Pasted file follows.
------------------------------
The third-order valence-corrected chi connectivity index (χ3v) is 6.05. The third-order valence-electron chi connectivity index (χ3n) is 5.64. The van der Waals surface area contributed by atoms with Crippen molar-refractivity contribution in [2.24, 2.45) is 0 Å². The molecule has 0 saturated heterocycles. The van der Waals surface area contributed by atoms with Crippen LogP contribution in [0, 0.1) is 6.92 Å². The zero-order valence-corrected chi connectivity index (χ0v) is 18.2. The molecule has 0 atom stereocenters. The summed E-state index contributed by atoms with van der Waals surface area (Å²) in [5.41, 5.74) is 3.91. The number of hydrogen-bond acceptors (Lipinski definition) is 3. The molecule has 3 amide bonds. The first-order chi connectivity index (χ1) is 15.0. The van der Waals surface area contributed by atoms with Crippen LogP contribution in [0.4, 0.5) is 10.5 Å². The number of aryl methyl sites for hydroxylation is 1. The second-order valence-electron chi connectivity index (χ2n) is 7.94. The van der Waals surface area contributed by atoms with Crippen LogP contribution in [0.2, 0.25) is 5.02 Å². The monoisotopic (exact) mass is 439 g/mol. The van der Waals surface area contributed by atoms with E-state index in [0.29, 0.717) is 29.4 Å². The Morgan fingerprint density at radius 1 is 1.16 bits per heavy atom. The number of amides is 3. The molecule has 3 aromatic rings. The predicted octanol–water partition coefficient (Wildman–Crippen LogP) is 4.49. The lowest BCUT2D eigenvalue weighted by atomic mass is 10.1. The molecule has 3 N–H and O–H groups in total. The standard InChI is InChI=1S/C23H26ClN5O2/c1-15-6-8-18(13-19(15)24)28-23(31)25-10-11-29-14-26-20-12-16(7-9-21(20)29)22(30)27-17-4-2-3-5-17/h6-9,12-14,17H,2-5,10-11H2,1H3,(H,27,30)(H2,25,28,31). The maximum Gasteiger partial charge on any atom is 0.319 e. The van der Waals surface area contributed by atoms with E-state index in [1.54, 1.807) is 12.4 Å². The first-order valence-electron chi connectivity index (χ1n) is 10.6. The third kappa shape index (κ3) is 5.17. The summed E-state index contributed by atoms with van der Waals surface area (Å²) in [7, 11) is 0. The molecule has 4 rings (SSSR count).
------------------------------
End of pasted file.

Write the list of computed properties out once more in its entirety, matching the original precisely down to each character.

The third-order valence-corrected chi connectivity index (χ3v) is 6.05. The third-order valence-electron chi connectivity index (χ3n) is 5.64. The van der Waals surface area contributed by atoms with Crippen molar-refractivity contribution in [2.24, 2.45) is 0 Å². The molecule has 0 saturated heterocycles. The van der Waals surface area contributed by atoms with Crippen LogP contribution in [0, 0.1) is 6.92 Å². The zero-order valence-corrected chi connectivity index (χ0v) is 18.2. The molecule has 0 atom stereocenters. The summed E-state index contributed by atoms with van der Waals surface area (Å²) in [5.41, 5.74) is 3.91. The number of hydrogen-bond acceptors (Lipinski definition) is 3. The molecule has 3 amide bonds. The first-order chi connectivity index (χ1) is 15.0. The van der Waals surface area contributed by atoms with Crippen LogP contribution in [0.4, 0.5) is 10.5 Å². The number of aryl methyl sites for hydroxylation is 1. The second-order valence-electron chi connectivity index (χ2n) is 7.94. The van der Waals surface area contributed by atoms with Crippen LogP contribution in [0.2, 0.25) is 5.02 Å². The monoisotopic (exact) mass is 439 g/mol. The van der Waals surface area contributed by atoms with E-state index in [0.29, 0.717) is 29.4 Å². The Morgan fingerprint density at radius 1 is 1.16 bits per heavy atom. The number of amides is 3. The molecule has 3 aromatic rings. The predicted octanol–water partition coefficient (Wildman–Crippen LogP) is 4.49. The lowest BCUT2D eigenvalue weighted by atomic mass is 10.1. The molecule has 3 N–H and O–H groups in total. The standard InChI is InChI=1S/C23H26ClN5O2/c1-15-6-8-18(13-19(15)24)28-23(31)25-10-11-29-14-26-20-12-16(7-9-21(20)29)22(30)27-17-4-2-3-5-17/h6-9,12-14,17H,2-5,10-11H2,1H3,(H,27,30)(H2,25,28,31). The maximum Gasteiger partial charge on any atom is 0.319 e. The van der Waals surface area contributed by atoms with E-state index in [1.54, 1.807) is 12.4 Å². The first-order valence-electron chi connectivity index (χ1n) is 10.6. The third kappa shape index (κ3) is 5.17. The summed E-state index contributed by atoms with van der Waals surface area (Å²) in [7, 11) is 0. The molecule has 4 rings (SSSR count).